• Two‐thirds of all provinces with at least 50% of
• highest source of law
– law inconsistent with Constitution: no force or
• section 52 of Constitution
• Canada is a federal country
– two constitutionally recognized levels of
• Federal government
– represents entire country
– Parliament
• Senate (appointed)
• House of Commons(elected)
• Prime Minister(leader with most members in
• Provincial(territorial) government
– represents province (or territory)
• no senate
• legislature (elected)
• premier(leader of party forming government)
Division of Powers
• Constitution creates division of powers
– topics divided into federal or provincial authority
• federal: crime, bankruptcy, copyright, etc (section
• provincial: property, civil rights, etc (section 92)
– federal government holds residual power
• topics not otherwise allocated
– doctrine of federal paramount
• determines which law is pre‐eminent if there is a
conflict between a federal statute and a provincial
• ultra vires legislation
– created outside scope of government’s authority
• no force or effect(section 52)
Charter of Rights and Freedoms
• part of Constitution since 1982
• rights and freedoms commonly affecting business:
– freedom of religion
– freedom of expression
– freedom of mobility
– right to equality
• prohibited grounds of discrimination include
race,sex and religion,
but not poverty
• interests not protected by Charter:
– economic and property interests
Limitations on Charter Rights
• Charter only applies to government action

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– not(directly) applicable against private businesses
• Charter may apply in favour of private business
– some provisions are limited to any “individual”
– some provisions are available to any “person”
• Charter rights subject to “reasonable limitations”
– balance individual rights and community interest
Charter Remedies
• section 52: Constitution as supreme law
– law inconsistent with Charter “of no force or
• section 24: enforcement of rights and freedoms
– judge may award any appropriate remedy
• declaration
• injunction
• striking down
• severance, reading down, or reading in
• damages
Charter Dialogue
• parliamentary supremacy
– democratic society
• Members of Parliament are elected and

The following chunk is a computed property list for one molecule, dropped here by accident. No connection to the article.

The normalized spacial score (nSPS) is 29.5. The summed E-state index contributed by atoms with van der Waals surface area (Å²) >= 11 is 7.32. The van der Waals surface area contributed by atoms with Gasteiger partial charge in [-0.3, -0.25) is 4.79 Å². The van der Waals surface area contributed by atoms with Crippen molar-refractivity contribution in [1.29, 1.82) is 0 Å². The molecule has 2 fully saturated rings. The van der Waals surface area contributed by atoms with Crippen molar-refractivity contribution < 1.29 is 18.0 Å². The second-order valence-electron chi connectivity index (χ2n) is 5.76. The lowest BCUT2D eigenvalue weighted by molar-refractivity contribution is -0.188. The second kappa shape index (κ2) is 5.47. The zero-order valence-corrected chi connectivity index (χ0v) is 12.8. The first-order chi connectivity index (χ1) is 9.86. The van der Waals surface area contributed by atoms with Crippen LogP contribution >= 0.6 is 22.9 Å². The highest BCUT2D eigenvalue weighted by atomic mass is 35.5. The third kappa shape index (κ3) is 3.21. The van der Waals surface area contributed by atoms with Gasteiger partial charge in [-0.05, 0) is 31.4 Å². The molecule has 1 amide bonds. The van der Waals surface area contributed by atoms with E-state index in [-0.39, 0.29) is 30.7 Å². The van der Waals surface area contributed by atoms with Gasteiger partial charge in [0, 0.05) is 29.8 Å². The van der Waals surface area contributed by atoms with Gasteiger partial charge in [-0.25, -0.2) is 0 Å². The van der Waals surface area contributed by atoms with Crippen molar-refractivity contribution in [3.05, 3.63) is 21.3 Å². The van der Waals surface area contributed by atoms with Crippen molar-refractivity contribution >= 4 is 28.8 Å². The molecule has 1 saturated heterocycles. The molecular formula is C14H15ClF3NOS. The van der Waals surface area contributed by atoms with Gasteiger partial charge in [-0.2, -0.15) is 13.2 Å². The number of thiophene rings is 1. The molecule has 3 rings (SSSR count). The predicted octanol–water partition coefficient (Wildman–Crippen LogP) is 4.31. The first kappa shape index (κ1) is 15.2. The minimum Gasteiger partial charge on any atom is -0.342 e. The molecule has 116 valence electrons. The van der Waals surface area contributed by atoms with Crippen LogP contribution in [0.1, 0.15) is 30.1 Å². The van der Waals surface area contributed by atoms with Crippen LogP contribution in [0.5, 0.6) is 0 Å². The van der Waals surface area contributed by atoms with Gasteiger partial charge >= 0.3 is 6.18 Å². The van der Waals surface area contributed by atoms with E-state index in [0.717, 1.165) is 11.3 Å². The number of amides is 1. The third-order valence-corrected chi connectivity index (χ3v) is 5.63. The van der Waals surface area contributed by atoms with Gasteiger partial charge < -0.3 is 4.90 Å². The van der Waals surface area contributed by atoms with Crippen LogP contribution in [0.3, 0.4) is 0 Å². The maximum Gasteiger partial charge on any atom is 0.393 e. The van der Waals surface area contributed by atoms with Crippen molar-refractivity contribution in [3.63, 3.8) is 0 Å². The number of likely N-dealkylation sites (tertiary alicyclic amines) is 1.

• judges are appointed and unaccountable
– ultimate authority should rest with parliament
• Charter dialogue
– Parliament creates laws through legislation
– courts identify Charter violations
– Parliament may respond by amending or enacting
laws to Conform with Charter
• laws created by Parliament or legislature
– statutes, regulations, by‐laws, etc
• legislative process
– introduced as “bill”
– majority support through series of “readings”
– finalized by “royal assent”
• function of courts
– interpret and apply Constitution
– interpret and apply legislation
– create and apply “common law” (judge‐made law)
The Common Law
• meanings of “common law”
– system: legal system inherited from England
• compare: civil law inherited from ancient Rome
– sources: rules made by judges
• compare: rules made by legislators
• compare: rules made by constitutional drafters
– courts: rules made by judges of law
• compare: rules may by judges of equity
Chapter 2
the litigation system
• the court system
• administrative tribunals
• alternative dispute resolution
• litigation = dispute resolution in court
• risks of litigation
– expensive
– time consuming
– unpredictable
– frequently fatal to business relationships
• litigation is rare
– very few cases are decided by judges in court
• The person who initiates a law suit is called
the plaintiff.
• The person being sued is called the
• The law suit as a whole is frequently called the
Who Can Sue and Be Sued?
Who has access to the courts in Ontario? Who
can be sued in an Ontario court?
All adults, regardless of their citizenship.
• Corporations, even if they are incorporated
Of Ontario. (Remember that the law treats
corporations as legal persons for some purposes.)
• Trade unions
Special cases:
– Children: children can sue and be sued, but they
must be represented by a parent or litigation
Adults suffering from a mental incapacity (e.g.
dementia or Alzheimer’s): they can sue and be
sued, but they must be represented by a litigation
– Unincorporated organizations, such as clubs,
Amateur teams, and community groups, are
generally not recognized in law as “persons”.
– generally cannot sue or be sued
– members can sue or be sued as individuals
–exception: trade unions generally can sue
and be sued
– Historically, it was not possible to sue the
government. However, legislation has now made
it possible to sue the government under some